Posted by: Patricia Salkin | August 1, 2017

MT Supreme Court Upholds Denial of Variance Request for Residential Garage

Todd Carlson began construction on a detached garage on his property in a subdivision outside of Billings, Montana, without first obtaining a zoning compliance permit. The garage’s size and setbacks from the property line violated county zoning regulations. Carlson’s next-door neighbor, Jason Frank, filed a complaint with the Yellowstone County Code Enforcement Office due to the close proximity of Carlson’s garage to Frank’s fence. Carlson requested a variance from the Yellowstone County Board of Adjustment. The Board denied the variance request, and Carlson appealed to the District Court, which upheld the Board’s decision.
On appeal, Carlson argued that the various factors evaluated in determining whether a variance should have been granted, weighed in his favor. Carlson first contended that the economic hardship he would endure if he was ordered to tear down his garage was not self-inflicted and that the Board failed to consider equitable principles underlying his claim. The Board reasoned that Carlson’s hardship, the economic waste of tearing down a partially built garage, was not a hardship that was peculiar to his land. Here, the record indicated that Carson began construction without first requesting a zoning compliance permit, and he continued construction even after he was informed that his garage did not comply with zoning regulations.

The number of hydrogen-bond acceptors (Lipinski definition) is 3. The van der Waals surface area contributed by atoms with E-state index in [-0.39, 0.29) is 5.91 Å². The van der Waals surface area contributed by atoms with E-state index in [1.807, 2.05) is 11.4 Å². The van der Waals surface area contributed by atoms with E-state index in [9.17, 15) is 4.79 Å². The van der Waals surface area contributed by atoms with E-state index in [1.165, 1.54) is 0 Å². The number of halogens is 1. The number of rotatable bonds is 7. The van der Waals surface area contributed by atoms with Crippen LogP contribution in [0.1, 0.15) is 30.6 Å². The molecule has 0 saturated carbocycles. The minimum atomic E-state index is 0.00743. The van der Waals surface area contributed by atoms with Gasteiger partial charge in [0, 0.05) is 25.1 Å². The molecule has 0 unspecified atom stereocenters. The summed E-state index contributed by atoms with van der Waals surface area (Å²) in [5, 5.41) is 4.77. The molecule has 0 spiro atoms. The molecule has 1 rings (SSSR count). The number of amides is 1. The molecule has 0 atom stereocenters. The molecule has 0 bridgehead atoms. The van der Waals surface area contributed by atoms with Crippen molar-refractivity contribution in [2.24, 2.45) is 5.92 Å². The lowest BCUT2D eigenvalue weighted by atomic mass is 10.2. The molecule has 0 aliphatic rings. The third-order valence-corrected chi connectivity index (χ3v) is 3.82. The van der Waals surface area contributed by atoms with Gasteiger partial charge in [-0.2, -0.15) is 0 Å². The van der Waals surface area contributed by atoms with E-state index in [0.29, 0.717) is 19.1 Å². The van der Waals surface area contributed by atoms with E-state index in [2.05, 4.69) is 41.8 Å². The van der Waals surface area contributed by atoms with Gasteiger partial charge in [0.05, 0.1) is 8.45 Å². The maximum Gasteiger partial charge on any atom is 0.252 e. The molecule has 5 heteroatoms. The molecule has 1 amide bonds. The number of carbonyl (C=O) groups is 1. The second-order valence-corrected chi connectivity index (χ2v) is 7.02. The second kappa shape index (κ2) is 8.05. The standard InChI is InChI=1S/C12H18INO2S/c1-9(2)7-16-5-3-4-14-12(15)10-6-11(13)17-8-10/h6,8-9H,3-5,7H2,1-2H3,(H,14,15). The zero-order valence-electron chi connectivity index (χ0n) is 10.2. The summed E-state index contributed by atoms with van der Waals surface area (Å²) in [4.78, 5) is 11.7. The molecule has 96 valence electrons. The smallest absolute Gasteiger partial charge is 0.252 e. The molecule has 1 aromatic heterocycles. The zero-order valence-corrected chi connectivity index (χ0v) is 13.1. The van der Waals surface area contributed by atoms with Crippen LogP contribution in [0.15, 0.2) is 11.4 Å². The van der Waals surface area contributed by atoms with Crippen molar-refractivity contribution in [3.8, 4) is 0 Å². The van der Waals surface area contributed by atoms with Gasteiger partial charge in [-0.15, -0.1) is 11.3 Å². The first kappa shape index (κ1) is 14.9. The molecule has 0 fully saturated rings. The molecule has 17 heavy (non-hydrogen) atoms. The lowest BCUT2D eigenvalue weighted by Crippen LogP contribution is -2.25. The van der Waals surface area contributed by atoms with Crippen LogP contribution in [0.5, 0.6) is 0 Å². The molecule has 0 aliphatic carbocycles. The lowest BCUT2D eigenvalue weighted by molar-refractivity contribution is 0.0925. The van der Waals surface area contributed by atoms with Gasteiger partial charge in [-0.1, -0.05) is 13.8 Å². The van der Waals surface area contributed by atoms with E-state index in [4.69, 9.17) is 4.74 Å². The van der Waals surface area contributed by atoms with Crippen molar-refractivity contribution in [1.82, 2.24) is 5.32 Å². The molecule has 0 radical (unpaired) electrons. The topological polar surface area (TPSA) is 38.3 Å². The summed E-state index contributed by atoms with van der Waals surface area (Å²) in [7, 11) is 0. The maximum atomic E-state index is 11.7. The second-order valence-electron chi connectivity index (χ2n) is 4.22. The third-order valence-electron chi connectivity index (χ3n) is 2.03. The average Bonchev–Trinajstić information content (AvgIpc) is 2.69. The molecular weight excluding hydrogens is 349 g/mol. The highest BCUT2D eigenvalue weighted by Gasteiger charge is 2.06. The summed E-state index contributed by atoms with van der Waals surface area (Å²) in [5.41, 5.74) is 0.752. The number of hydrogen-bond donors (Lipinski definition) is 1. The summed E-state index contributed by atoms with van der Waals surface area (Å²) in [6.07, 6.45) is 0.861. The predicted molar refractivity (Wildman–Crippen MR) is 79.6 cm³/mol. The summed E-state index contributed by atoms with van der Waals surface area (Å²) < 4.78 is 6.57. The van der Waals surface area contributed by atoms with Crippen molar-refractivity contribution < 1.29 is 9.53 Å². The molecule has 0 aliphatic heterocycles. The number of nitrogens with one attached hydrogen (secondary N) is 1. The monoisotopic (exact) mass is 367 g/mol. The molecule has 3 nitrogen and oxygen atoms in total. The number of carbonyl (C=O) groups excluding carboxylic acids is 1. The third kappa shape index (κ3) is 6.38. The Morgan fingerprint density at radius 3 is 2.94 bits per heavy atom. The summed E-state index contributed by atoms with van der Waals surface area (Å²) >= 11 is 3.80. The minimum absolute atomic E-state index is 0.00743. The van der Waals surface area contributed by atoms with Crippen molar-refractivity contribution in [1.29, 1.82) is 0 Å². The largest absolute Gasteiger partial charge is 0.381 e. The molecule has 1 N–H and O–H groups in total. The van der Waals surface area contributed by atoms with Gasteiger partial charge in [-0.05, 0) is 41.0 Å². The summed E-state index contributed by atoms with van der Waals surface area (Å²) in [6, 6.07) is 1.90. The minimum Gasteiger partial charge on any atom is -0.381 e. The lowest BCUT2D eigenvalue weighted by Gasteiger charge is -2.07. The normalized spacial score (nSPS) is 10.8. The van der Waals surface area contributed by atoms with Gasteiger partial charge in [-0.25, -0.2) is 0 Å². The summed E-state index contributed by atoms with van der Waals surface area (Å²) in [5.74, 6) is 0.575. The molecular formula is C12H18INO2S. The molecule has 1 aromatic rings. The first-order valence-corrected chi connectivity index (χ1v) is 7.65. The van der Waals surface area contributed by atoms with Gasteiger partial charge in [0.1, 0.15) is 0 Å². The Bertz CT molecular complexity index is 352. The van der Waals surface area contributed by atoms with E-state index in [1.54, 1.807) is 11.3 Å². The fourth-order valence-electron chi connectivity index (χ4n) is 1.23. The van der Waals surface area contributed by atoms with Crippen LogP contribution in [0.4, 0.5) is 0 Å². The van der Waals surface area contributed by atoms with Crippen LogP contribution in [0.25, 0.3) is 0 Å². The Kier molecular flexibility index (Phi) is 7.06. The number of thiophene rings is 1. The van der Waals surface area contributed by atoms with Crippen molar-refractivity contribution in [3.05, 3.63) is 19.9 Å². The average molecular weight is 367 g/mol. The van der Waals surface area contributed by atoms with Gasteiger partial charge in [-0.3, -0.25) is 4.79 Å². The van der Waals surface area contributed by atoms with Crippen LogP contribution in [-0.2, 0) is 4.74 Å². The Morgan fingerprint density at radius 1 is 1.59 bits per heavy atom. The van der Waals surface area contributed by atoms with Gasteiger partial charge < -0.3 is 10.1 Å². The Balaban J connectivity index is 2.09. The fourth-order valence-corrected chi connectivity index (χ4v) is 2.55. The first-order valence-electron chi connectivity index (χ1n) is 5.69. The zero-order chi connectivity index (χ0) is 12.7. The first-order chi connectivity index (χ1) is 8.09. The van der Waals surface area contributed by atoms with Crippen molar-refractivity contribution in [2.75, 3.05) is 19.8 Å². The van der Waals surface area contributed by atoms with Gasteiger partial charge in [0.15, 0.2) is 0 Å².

Additionally, the Board concluded that literal interpretation of the zoning regulations would not deprive Carlson of any right enjoyed by nearby property owners. While the Board had granted variances for oversized, detached garages, it had permitted a maximum size of 1,500 square feet, much less than Carlson’s 2,140-square-foot garage. Furthermore, even though Carlson substantiated his position with evidence that his garage was well-built and aesthetically pleasing, he did not dispute that it violated the size and setback requirements, or that it was considerably larger than other structures the Board had permitted. Accordingly, the court held that the District Court did not abuse its discretion when it upheld the Board’s denial of Carlson’s variance request.

Carlson v Yellowstone County Board of Adjustment, 2017 WL 3263083 (MT 8/1/2017)

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